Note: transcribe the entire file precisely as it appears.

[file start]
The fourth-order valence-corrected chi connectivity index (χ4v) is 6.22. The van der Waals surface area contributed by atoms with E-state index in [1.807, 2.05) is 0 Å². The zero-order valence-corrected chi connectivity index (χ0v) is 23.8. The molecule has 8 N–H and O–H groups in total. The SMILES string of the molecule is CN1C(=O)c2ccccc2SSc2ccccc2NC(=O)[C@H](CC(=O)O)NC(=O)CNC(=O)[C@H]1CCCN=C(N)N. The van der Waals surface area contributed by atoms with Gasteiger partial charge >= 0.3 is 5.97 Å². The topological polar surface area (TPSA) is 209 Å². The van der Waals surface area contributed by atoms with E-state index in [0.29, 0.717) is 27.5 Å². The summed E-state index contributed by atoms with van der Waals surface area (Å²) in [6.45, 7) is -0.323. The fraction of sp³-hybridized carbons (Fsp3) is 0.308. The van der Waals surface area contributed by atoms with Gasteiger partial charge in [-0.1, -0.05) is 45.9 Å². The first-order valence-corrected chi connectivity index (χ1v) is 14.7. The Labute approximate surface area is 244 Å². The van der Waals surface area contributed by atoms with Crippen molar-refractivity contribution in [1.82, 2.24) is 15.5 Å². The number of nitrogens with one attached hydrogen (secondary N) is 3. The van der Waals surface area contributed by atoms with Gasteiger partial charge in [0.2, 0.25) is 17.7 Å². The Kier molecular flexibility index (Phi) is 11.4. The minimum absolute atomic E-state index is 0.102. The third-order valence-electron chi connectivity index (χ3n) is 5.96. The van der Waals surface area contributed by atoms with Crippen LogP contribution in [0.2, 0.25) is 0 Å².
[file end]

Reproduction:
The fourth-order valence-corrected chi connectivity index (χ4v) is 6.22. The van der Waals surface area contributed by atoms with E-state index in [1.807, 2.05) is 0 Å². The zero-order valence-corrected chi connectivity index (χ0v) is 23.8. The molecule has 8 N–H and O–H groups in total. The SMILES string of the molecule is CN1C(=O)c2ccccc2SSc2ccccc2NC(=O)[C@H](CC(=O)O)NC(=O)CNC(=O)[C@H]1CCCN=C(N)N. The van der Waals surface area contributed by atoms with Gasteiger partial charge >= 0.3 is 5.97 Å². The topological polar surface area (TPSA) is 209 Å². The van der Waals surface area contributed by atoms with E-state index in [0.29, 0.717) is 27.5 Å². The summed E-state index contributed by atoms with van der Waals surface area (Å²) in [6.45, 7) is -0.323. The fraction of sp³-hybridized carbons (Fsp3) is 0.308. The van der Waals surface area contributed by atoms with Gasteiger partial charge in [-0.1, -0.05) is 45.9 Å². The first-order valence-corrected chi connectivity index (χ1v) is 14.7. The Labute approximate surface area is 244 Å². The van der Waals surface area contributed by atoms with Crippen molar-refractivity contribution in [1.82, 2.24) is 15.5 Å². The number of nitrogens with one attached hydrogen (secondary N) is 3. The van der Waals surface area contributed by atoms with Gasteiger partial charge in [0.2, 0.25) is 17.7 Å². The Kier molecular flexibility index (Phi) is 11.4. The minimum absolute atomic E-state index is 0.102. The third-order valence-electron chi connectivity index (χ3n) is 5.96. The van der Waals surface area contributed by atoms with Crippen LogP contribution in [0.2, 0.25) is 0 Å².